Changes to the welfare system over the past ten years have left disabled adults four times worse off financially than non-disabled adults, according to new research commissioned by the Disability Benefit Consortium, a coalition of over 80 UK disability organisations.
While many people who receive welfare support have experienced cuts of an average of £300 as a result of changes to the welfare system, disabled people have typically lost around £1,200 per year.
The research funded by the Three Guineas Trust was the first comprehensive study looking specifically at the cumulative impact of welfare changes on disabled people, and conducted by the University of East Anglia, the University of Glasgow and Landman Economics. The research also found:
- The more disabilities you have the more you lose out, for example someone who has six or more disabilities loses over £2,100 each year on average, whereas someone with one disability loses around £700 each year
- Households with one disabled adult and one disabled child lose out the most, with average losses of over £4,300 per year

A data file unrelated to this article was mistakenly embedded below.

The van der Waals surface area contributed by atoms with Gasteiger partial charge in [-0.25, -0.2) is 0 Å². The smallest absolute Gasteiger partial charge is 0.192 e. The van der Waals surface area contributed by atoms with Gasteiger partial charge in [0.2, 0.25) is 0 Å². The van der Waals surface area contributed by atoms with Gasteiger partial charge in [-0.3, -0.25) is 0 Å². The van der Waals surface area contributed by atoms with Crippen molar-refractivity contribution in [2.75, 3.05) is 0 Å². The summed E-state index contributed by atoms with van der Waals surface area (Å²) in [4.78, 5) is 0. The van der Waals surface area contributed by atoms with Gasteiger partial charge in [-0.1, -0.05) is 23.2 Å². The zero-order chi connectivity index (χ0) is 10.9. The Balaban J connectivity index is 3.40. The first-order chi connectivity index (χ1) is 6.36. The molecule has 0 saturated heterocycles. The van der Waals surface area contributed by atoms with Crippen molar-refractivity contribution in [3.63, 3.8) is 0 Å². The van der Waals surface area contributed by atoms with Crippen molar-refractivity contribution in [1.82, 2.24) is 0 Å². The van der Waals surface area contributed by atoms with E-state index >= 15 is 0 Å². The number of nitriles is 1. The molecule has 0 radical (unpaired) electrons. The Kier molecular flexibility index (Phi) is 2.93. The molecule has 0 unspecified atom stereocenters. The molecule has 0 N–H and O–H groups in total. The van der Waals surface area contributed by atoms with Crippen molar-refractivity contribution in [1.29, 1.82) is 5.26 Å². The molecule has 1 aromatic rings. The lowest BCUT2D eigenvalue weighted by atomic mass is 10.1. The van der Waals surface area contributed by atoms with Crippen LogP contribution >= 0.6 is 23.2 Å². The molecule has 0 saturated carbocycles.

Today’s report by the Disability Benefits Consortium (DBC), ‘‘Has welfare become unfair – the impact of changes on disabled people”, which is based on this research, looks at the financial impact and lived experiences of welfare reform on disabled people over the past ten years.
As part of the research, 50 people living with a variety of conditions and disabilities were interviewed about their experiences. People said that they found the application and assessment processes highly stressful, and that they did not feel trusted, and constantly challenged.
The DBC also state that the current system has become so complex and dysfunctional, that many disabled people have found it has had a devastating impact on their wider health and wellbeing.
Michael Griffin, Research Lead for the DBC and Senior Policy Adviser at Parkinson’s UK, said: “For the first time, our research has shown just how much disabled people are bearing the brunt of the disastrous changes to welfare.
“Many disabled people have not yet even experienced the full extent of the cuts because they are still waiting to be moved over to Universal Credit. However, when this happens there will be a surge in poverty among those who are already at a crisis point.
“This is simply disgraceful and cannot be allowed to continue. The Government must make urgent improvements to the application processes and assessment criteria and resolve the flaws in Universal Credit before more people are denied the support they desperately need to live independently.”
Read the report here: http://www.bit.ly/DBC_report